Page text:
Students are expected to go to school to learn how to read and multiply. They are expected to learn about the human body, gravity and Colonial America. They are reminded daily to write sentences beginning with a capital letter and ending with the proper punctuation. Those are all “givens” in the teaching profession.
What about making friends? I didn’t go to college to learn how to teach my students about making friends.
I think back to when my daughter, Katie, now a freshman at Dunedin High School, was in the third grade. She was out at PE and it was time to choose a partner for square dancing.
Often with a group of kids, there is usually one or two who don’t have that special friend. On this day of do-si-dos, there was “Sally” standing all alone. You see, Sally often came to school unbathed, her hair in knots, and much to the chagrin of her teacher and classmates, was often found picking her nose. She wasn’t someone who walked around surrounded with friends. On this particular day, when everyone needed a partner to swing, Sally had no one. Without saying anything, Katie walked up to Sally and offered to be her partner. I wonder how that may have changed Sally’s day. Someone wanted to be her partner. After hearing this story from Katie’s PE teacher, I couldn’t have been prouder of my daughter. I wanted to make sure to always pass this lesson of acceptance on to my students.
I teach my students that they don’t have to be best friends with each other, but everyone deserves a certain amount of respect. Everyone deserves a hand up when they’re down or a pat on the back if they’re having a bad day. After telling my students the story of Katie and Sally, I asked them about people helping people. Who have they helped? Who has helped them?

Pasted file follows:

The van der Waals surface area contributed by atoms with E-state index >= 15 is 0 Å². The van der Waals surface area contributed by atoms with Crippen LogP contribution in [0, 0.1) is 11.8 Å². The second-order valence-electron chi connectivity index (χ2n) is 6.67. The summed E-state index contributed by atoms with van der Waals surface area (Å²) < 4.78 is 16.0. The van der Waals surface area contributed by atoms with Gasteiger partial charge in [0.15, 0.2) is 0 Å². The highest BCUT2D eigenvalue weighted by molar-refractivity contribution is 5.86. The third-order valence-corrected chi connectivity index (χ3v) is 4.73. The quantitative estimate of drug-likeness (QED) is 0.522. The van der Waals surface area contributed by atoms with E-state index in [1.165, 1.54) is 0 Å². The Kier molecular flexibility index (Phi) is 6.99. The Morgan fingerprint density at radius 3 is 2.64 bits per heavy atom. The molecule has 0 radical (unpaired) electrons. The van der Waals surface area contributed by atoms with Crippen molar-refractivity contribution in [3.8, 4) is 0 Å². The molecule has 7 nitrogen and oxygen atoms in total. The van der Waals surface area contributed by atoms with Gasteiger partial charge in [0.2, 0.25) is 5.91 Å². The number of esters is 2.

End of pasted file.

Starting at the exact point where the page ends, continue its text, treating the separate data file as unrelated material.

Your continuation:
One of my fifth-graders, Nico, must have been listening to my advice … just one good friend makes a world of difference in someone’s life. Here’s what he had to say:
It’s always good to have a friend. You always have someone to turn to if you’re ever in a situation. Friends usually always help you. That’s why everyone should have at least one good friend.
It was an afternoon and I was at “Walk ‘n Talk” (recess) and I was going to play. I saw my friend Zack by the picnic tables so I went to hang out. My other friend, Jordan, called my name. When I turned around, BOOM! A bean bag hit me in the face. Zack came running toward me and picked me up and asked, “Are you OK?” I said, “Yes.” So, out of the kindness of his heart he took me to the clinic to get ice.
That’s how Zack, my best friend, truly helped me.
See, even the small moments in life mean a lot.
Then there’s Timothy. He learned his own valuable lesson from not a friend, but a family member.
Let me tell you how I learned my name letter by letter.
Scooby Doo! Scooby Doo! Wouldn’t you be scared if you said one word all the time? That is what I said. It wasn’t fun either.
It was the years 2004-2005 when I said my name in a babyish voice, “Scooby Doo!” Even at restaurants I yelled with glee, “Scooby Doo!” For some reason I thought my name was Scooby Doo. I said it all the time. I now think it is somewhat embarrassing to say something like that all the time.
One day, Uncle Lonnie invited me to his house. After my grandma and I got there, Uncle Lonnie said, “Come here my boy, and sit in my lap. Now let me tell you your name. T-I-M-O-T-H-Y.
“Scooby Doo!” I said.
“No, Timothy. T-I-M-O-T-H-Y,” Uncle Lonnie replied.
“Timothy!” I yelled.
Well, I love my name. Thank you for helping me learn my name, Uncle Lonnie.
If it wasn’t for Uncle Lonnie, I wouldn’t have learned my name – Timothy.
A name is very important to a person.
So, today, readers, both young and old, try doing something nice for someone else, no matter how small. Hold the door open for a stranger. Thank your parent for making you dinner. Sit by someone new at lunch today. Pick up that piece of trash everyone else is walking by. Smile.